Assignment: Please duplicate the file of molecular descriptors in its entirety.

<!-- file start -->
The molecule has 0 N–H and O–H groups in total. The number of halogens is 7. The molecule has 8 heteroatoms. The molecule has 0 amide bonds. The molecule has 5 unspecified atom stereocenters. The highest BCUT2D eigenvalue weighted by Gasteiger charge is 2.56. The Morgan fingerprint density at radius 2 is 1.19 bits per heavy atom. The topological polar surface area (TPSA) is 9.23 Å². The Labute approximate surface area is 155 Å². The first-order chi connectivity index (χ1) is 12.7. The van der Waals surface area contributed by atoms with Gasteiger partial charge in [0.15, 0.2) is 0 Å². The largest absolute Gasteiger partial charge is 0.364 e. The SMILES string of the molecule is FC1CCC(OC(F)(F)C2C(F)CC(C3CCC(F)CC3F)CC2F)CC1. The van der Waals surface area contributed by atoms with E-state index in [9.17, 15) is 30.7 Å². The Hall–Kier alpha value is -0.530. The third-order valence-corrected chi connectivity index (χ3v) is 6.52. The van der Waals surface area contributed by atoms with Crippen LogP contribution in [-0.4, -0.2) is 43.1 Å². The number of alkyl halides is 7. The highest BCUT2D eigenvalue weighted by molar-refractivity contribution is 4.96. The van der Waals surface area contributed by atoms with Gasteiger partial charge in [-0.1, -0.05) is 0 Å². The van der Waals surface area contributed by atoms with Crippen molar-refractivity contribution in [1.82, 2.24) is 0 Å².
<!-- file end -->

The molecule has 0 N–H and O–H groups in total. The number of halogens is 7. The molecule has 8 heteroatoms. The molecule has 0 amide bonds. The molecule has 5 unspecified atom stereocenters. The highest BCUT2D eigenvalue weighted by Gasteiger charge is 2.56. The Morgan fingerprint density at radius 2 is 1.19 bits per heavy atom. The topological polar surface area (TPSA) is 9.23 Å². The Labute approximate surface area is 155 Å². The first-order chi connectivity index (χ1) is 12.7. The van der Waals surface area contributed by atoms with Gasteiger partial charge in [0.15, 0.2) is 0 Å². The largest absolute Gasteiger partial charge is 0.364 e. The SMILES string of the molecule is FC1CCC(OC(F)(F)C2C(F)CC(C3CCC(F)CC3F)CC2F)CC1. The van der Waals surface area contributed by atoms with E-state index in [9.17, 15) is 30.7 Å². The Hall–Kier alpha value is -0.530. The third-order valence-corrected chi connectivity index (χ3v) is 6.52. The van der Waals surface area contributed by atoms with Crippen LogP contribution in [-0.4, -0.2) is 43.1 Å². The number of alkyl halides is 7. The highest BCUT2D eigenvalue weighted by molar-refractivity contribution is 4.96. The van der Waals surface area contributed by atoms with Gasteiger partial charge in [-0.1, -0.05) is 0 Å². The van der Waals surface area contributed by atoms with Crippen molar-refractivity contribution in [1.82, 2.24) is 0 Å².